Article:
Unfortunately, hardly any pre-retiree takes the trouble to figure out that he or she will almost certainly need to plan to live a good 20 to 30 years or more after retirement. In that time, the price level will almost certainly rise dramatically, even at present low levels of inflation. How do you deal with that when most of us can barely afford to have enough to retire on for the first few years after the gold watch?

    In addition, there is the investment management to consider. You can't just read "The Wall Street Journal" for a few months and expect to get it. This is serious business and small mistakes today, whether with too aggressive, or too conservative a portfolio, can create enormous problems tomorrow. Whether you opt for a managed portfolio or go with a guaranteed principle and income program, opportunities are abound. Just make sure you have the right coach to lead you there.

    For some reason, people always think they can take short cuts with their retirement planning. The biggest mistake one can make is to fail to educate themselves or hire the right coach to help them navigate these difficult waters. For some reason, people (especially men), hate to ask for directions. Although this may be a cliché about driving, and I don't know if it's true or not, but it most assuredly is with personal finance.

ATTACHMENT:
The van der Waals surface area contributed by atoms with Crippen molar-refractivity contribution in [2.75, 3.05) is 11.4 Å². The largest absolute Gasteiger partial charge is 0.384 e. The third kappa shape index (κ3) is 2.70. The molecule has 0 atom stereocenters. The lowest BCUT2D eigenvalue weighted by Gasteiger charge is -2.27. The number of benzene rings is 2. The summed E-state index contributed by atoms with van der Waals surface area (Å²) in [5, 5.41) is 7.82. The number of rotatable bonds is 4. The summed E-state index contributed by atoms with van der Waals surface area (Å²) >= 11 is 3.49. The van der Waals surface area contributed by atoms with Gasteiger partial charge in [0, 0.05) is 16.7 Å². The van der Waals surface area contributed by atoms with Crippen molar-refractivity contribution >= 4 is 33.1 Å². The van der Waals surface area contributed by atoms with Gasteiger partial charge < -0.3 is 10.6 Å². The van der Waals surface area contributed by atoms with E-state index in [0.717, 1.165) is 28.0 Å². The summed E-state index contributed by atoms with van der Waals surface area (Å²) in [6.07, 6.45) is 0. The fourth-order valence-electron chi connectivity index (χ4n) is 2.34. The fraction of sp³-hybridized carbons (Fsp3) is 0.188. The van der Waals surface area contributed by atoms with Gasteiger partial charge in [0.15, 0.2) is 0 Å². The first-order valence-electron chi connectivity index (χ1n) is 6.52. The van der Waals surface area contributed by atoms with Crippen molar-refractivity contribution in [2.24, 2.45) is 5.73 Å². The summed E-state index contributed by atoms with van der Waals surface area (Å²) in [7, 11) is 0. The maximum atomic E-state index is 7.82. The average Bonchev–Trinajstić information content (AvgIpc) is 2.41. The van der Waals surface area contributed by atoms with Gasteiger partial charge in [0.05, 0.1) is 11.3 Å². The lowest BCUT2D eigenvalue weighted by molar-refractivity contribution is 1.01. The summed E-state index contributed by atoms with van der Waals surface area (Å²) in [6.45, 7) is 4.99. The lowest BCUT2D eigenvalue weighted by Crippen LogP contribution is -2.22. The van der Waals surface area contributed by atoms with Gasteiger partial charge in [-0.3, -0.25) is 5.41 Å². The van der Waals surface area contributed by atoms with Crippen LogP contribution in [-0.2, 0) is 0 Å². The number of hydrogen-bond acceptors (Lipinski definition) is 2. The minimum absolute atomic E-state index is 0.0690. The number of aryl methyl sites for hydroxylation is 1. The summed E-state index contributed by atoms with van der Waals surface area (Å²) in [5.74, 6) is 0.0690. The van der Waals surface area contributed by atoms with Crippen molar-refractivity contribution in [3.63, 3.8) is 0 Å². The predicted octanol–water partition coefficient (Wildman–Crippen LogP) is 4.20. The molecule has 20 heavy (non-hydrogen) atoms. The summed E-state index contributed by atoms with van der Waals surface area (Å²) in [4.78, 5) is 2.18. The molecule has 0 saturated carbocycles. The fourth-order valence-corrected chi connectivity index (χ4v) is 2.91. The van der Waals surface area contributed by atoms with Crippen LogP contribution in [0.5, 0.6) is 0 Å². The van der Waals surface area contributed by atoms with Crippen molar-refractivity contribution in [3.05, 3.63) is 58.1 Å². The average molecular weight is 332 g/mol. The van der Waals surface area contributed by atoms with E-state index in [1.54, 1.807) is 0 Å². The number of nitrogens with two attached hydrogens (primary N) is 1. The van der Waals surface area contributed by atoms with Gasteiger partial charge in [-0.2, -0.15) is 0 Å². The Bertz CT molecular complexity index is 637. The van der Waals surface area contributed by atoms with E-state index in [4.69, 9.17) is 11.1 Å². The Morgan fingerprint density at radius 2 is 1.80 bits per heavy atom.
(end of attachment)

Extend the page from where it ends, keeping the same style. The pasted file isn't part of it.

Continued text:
It's the distribution and succession, not just accumulation

    For those who do prepare properly, careful consideration must be paid to not only saving and investing the money, but on the proper mechanics on how the assets need to be held in order to maximize your income distribution through your retirement. It does no good to spend your life saving and investing wisely only to give it all back to Uncle Sam! After all, it's what you and your loved ones keep, that counts.

    First class, coach or the bus? It's up to you!

    That voice you hear is not in your head nor is it the one you wish you heard when you were a little kid to warn not to do something stupid. It's real and it demands your attention. There are no do-overs at this point in your life.

    You owe it to yourself and your family. Don't be that guy that runs out of money at 83 years old with plenty of life left because you never stopped to develop a plan, or the one that dies and wasn't organized enough to have a plan for his or her family. Whether you work with me or someone like me, just get it done.

    Disclosure: I have no positions in any stocks mentioned, and no plans to initiate any positions within the next 72 hours.

    Tags: retirement
    Apr 16 6:25 PM | Link | Comment!
  • Tug Of War Leaves Investors Between A Rock And Hard Place -Recovery Or Not, Where’s My Yield?